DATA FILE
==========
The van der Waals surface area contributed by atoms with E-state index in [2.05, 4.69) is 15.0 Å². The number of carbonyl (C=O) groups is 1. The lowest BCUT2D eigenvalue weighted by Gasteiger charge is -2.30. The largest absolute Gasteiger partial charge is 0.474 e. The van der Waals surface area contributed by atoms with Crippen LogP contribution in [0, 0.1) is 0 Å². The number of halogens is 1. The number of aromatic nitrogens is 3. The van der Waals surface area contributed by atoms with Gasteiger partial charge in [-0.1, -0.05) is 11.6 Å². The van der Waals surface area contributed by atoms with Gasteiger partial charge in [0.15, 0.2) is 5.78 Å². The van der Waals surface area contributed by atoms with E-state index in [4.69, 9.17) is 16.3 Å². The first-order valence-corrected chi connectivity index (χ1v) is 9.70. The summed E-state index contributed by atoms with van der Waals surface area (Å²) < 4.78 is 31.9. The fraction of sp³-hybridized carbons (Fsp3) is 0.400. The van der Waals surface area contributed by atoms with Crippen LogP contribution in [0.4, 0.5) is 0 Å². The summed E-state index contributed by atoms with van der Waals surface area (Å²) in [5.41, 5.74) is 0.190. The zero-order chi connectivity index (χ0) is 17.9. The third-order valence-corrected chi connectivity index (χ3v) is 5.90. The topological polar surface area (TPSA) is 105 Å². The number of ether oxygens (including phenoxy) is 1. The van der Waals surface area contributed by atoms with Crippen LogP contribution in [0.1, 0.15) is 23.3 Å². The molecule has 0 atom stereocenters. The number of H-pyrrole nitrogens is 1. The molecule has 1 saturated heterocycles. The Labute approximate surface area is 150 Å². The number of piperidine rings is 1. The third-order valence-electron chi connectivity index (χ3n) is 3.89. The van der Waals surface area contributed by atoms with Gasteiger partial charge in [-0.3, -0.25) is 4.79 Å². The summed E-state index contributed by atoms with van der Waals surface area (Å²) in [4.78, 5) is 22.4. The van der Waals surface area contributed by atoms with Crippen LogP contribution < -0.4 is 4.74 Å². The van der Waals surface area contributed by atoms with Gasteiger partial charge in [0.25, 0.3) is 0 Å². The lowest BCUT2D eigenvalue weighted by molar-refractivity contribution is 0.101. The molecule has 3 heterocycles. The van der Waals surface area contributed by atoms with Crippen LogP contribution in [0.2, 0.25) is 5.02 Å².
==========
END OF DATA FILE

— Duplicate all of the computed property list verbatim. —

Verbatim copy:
The van der Waals surface area contributed by atoms with E-state index in [2.05, 4.69) is 15.0 Å². The number of carbonyl (C=O) groups is 1. The lowest BCUT2D eigenvalue weighted by Gasteiger charge is -2.30. The largest absolute Gasteiger partial charge is 0.474 e. The van der Waals surface area contributed by atoms with Crippen LogP contribution in [0, 0.1) is 0 Å². The number of halogens is 1. The number of aromatic nitrogens is 3. The van der Waals surface area contributed by atoms with Gasteiger partial charge in [-0.1, -0.05) is 11.6 Å². The van der Waals surface area contributed by atoms with Gasteiger partial charge in [0.15, 0.2) is 5.78 Å². The van der Waals surface area contributed by atoms with E-state index in [4.69, 9.17) is 16.3 Å². The first-order valence-corrected chi connectivity index (χ1v) is 9.70. The summed E-state index contributed by atoms with van der Waals surface area (Å²) < 4.78 is 31.9. The fraction of sp³-hybridized carbons (Fsp3) is 0.400. The van der Waals surface area contributed by atoms with Crippen LogP contribution in [0.4, 0.5) is 0 Å². The summed E-state index contributed by atoms with van der Waals surface area (Å²) in [5.41, 5.74) is 0.190. The zero-order chi connectivity index (χ0) is 17.9. The third-order valence-corrected chi connectivity index (χ3v) is 5.90. The topological polar surface area (TPSA) is 105 Å². The number of ether oxygens (including phenoxy) is 1. The van der Waals surface area contributed by atoms with Crippen LogP contribution in [0.1, 0.15) is 23.3 Å². The molecule has 0 atom stereocenters. The number of H-pyrrole nitrogens is 1. The molecule has 1 saturated heterocycles. The Labute approximate surface area is 150 Å². The number of piperidine rings is 1. The third-order valence-electron chi connectivity index (χ3n) is 3.89. The van der Waals surface area contributed by atoms with Gasteiger partial charge in [-0.3, -0.25) is 4.79 Å². The summed E-state index contributed by atoms with van der Waals surface area (Å²) in [4.78, 5) is 22.4. The van der Waals surface area contributed by atoms with Crippen LogP contribution < -0.4 is 4.74 Å². The van der Waals surface area contributed by atoms with Gasteiger partial charge in [0.25, 0.3) is 0 Å². The lowest BCUT2D eigenvalue weighted by molar-refractivity contribution is 0.101. The molecule has 3 heterocycles. The van der Waals surface area contributed by atoms with Crippen LogP contribution in [0.2, 0.25) is 5.02 Å².